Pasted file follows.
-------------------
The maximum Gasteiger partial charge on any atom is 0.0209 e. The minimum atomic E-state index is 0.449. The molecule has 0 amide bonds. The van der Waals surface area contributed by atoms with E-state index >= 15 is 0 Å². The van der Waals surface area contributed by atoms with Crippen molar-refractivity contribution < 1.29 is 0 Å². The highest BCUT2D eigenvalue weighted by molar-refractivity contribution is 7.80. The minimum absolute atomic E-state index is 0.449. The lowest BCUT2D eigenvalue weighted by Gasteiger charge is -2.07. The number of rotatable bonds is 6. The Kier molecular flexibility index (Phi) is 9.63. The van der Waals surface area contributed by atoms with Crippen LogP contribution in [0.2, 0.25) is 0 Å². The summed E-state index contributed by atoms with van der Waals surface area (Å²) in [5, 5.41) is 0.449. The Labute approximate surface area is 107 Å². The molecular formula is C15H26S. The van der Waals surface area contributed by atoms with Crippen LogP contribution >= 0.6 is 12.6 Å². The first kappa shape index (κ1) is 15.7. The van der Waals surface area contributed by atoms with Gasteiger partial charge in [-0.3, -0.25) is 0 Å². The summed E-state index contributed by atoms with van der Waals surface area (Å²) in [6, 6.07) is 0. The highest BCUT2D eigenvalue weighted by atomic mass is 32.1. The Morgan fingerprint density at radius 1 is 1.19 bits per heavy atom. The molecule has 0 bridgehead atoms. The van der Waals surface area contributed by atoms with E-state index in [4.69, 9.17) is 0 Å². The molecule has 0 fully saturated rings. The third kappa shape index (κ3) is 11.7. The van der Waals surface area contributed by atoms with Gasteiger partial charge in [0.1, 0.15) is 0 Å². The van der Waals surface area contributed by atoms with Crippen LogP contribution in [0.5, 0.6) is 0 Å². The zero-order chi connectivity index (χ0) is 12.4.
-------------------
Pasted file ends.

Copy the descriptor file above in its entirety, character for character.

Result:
The maximum Gasteiger partial charge on any atom is 0.0209 e. The minimum atomic E-state index is 0.449. The molecule has 0 amide bonds. The van der Waals surface area contributed by atoms with E-state index >= 15 is 0 Å². The van der Waals surface area contributed by atoms with Crippen molar-refractivity contribution < 1.29 is 0 Å². The highest BCUT2D eigenvalue weighted by molar-refractivity contribution is 7.80. The minimum absolute atomic E-state index is 0.449. The lowest BCUT2D eigenvalue weighted by Gasteiger charge is -2.07. The number of rotatable bonds is 6. The Kier molecular flexibility index (Phi) is 9.63. The van der Waals surface area contributed by atoms with Crippen LogP contribution in [0.2, 0.25) is 0 Å². The summed E-state index contributed by atoms with van der Waals surface area (Å²) in [5, 5.41) is 0.449. The Labute approximate surface area is 107 Å². The molecular formula is C15H26S. The van der Waals surface area contributed by atoms with Crippen LogP contribution >= 0.6 is 12.6 Å². The first kappa shape index (κ1) is 15.7. The van der Waals surface area contributed by atoms with Gasteiger partial charge in [-0.3, -0.25) is 0 Å². The summed E-state index contributed by atoms with van der Waals surface area (Å²) in [6, 6.07) is 0. The highest BCUT2D eigenvalue weighted by atomic mass is 32.1. The Morgan fingerprint density at radius 1 is 1.19 bits per heavy atom. The molecule has 0 bridgehead atoms. The van der Waals surface area contributed by atoms with E-state index in [4.69, 9.17) is 0 Å². The molecule has 0 fully saturated rings. The third kappa shape index (κ3) is 11.7. The van der Waals surface area contributed by atoms with Gasteiger partial charge in [0.1, 0.15) is 0 Å². The van der Waals surface area contributed by atoms with Crippen LogP contribution in [0.5, 0.6) is 0 Å². The zero-order chi connectivity index (χ0) is 12.4.